The Memory Quilt

By Catherine Simpson

The box from the attic was full of baby clothes; pinafores, pyjamas, nighties, sun suits and any number of party dresses - some as wide as they were long so they’d fit over nappies, others with out-of-proportion big knickers to match. Many were presents when my daughter was born ten years before – impractical dresses with lacy collars that flipped up and got coated in food, or with puffed sleeves so tight you couldn’t thread her arms through.

How can you cut them up? asked the mothers at the school gates. How can you do it?

Easy, I said.

I took each item and chopped off the collars and the cuffs, the pockets, the buttons, the gathers and the hems and I threw away these messy, complicated bits. I made a template from a cornflake box and cut perfect five-inch squares out of the material that was left. Some dresses were so tiny they produced only two squares; one from the front, one from the back.  Then, randomly, I sewed them together.

The quilt grew - haphazard, clashing - pink gingham against cerise busy lizzies, yellow butterflies fluttering towards mustard paisley, pale blue ticking sliding into blood-red strawberries, rambling roses reaching for embroidered sunflowers, delicate honey-suckle touching water-colour grape vines. Blue beside green beside yellow beside pink beside red. When the squares had grown to the size of a bed I backed it with wadding and a cloth of purple irises - my daughter’s favourites – and it became a unique quilt, a one-off collection of crazy mismatched five-inch squares.

 

The Pink Roses Square.

My daughter wore this dress for her first birthday. It was thick and smocked and expensive and a present from a great aunt. It was given to her when we were still trying to pretend everything was alright; before we knew the right questions to ask. She sat in her high chair at her party, chewing on one of Snow White’s plastic dwarves. She was a ticking time bomb. We held our breath and wondered whether she would explode. Something, anything, could detonate her: the sight of an unwrapped present (was it the sound of ripping paper, the unknown contents of the package? We didn’t know); a balloon that might pop; a strange face looming too close; anything, absolutely anything could cause chaos. We went through the motions; cutting the cake, chatting, socialising, all with one eye on the UXB in the highchair.  When the last guest left I leant against the front door, closed my eyes and let out a long sigh. We’d managed, we’d survived; she was a year old and despite everything we were all still alive.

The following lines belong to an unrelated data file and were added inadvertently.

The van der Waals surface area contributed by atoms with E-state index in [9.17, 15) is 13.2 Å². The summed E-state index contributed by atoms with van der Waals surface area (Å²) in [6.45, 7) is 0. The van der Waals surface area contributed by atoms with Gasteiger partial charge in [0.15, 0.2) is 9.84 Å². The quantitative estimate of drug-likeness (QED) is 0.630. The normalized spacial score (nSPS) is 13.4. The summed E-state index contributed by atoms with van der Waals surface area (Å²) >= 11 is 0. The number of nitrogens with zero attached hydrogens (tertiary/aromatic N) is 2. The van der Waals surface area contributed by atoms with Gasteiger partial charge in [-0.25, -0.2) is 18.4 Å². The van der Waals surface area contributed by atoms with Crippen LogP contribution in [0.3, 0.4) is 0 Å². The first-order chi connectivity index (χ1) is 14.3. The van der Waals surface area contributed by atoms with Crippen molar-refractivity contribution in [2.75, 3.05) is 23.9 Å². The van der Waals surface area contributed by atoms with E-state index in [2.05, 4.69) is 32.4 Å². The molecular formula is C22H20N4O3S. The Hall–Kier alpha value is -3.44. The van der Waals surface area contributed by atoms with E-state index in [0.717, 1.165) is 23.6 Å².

The Green Gingham Square

She wore this for her second birthday. By then I was too tired to organise a party or bake a cake so we had a Cadbury’s chocolate roll with a 2-shaped candle stuck on top. No photographs were taken. A party would have been a mistake, anyway - she wasn’t interested in other children. She was in her own world and interruptions to that could be a stressful business. She had a pet aubergine - Audrey-Jean – she took it everywhere. Put it to bed wrapped in a blanket in the cat’s basket. It was exhausting trying to fit our daughter into the world and to fit the world around our daughter and by then we were tired. Bone tired.

 

The Yellow Sunflower Square

She was three when she wore this dress to a friend’s party. She played on her own. She was swinging. She was happy to swing for hours but definitely not happy to sing ‘Happy Birthday’ or blow out the candles or let go of the swing. While the other mums drank warm white wine on the patio or gossiped in the kitchen, and the other children played chase and rode the bikes, my daughter swung. Backwards and forwards, backwards and forwards. Together, me and her; we watched the party from a distance.

She was wearing this dress when we went to the doctor. ‘I don’t know what’s the matter,’ I said. ‘But I think something is.’

 

The Yellow Polka Dot Square

These were the curtains for her bedroom. The room she didn’t want to leave to go to school where she felt different and lonely. ‘Do not mak me go to shcool,’ she wrote on notes pushed under her bedroom door. When I insisted, she left another note saying: ‘Be-wear: my mum may be a wich.’

 

There are no squares from when she was diagnosed. It was a long wait. She was ten years old and wearing jeans and T-shirts not little cotton dresses when the doctor said: ‘She’s got Asperger’s syndrome. That isn’t a surprise, is it?’

A surprise, no. A shock, yes.

 

The quilt stayed on her bed keeping her warm and safe as we grew to understand her and she grew to understand herself. It was there when she started a new school, the Edinburgh Steiner School, where she felt valued, where her quirky individuality was celebrated and where she flourished.  It was there when her genius brain started absorbing foreign languages, and when she discovered she was an artist, an actor and a scientist; when she continued to astound us with what she could do and everything she could achieve.  

The quilt is still there on her bed - but it won’t be her bed for much longer. She’s eighteen and about to leave home. She’s on track to achieve her dream –a place at Edinburgh University and a flat of her own. Will she take the quilt with her or will she leave it for me -to keep me warm with its unique patchwork of vivid, colourful memories; some happy, many painful, all unforgettable.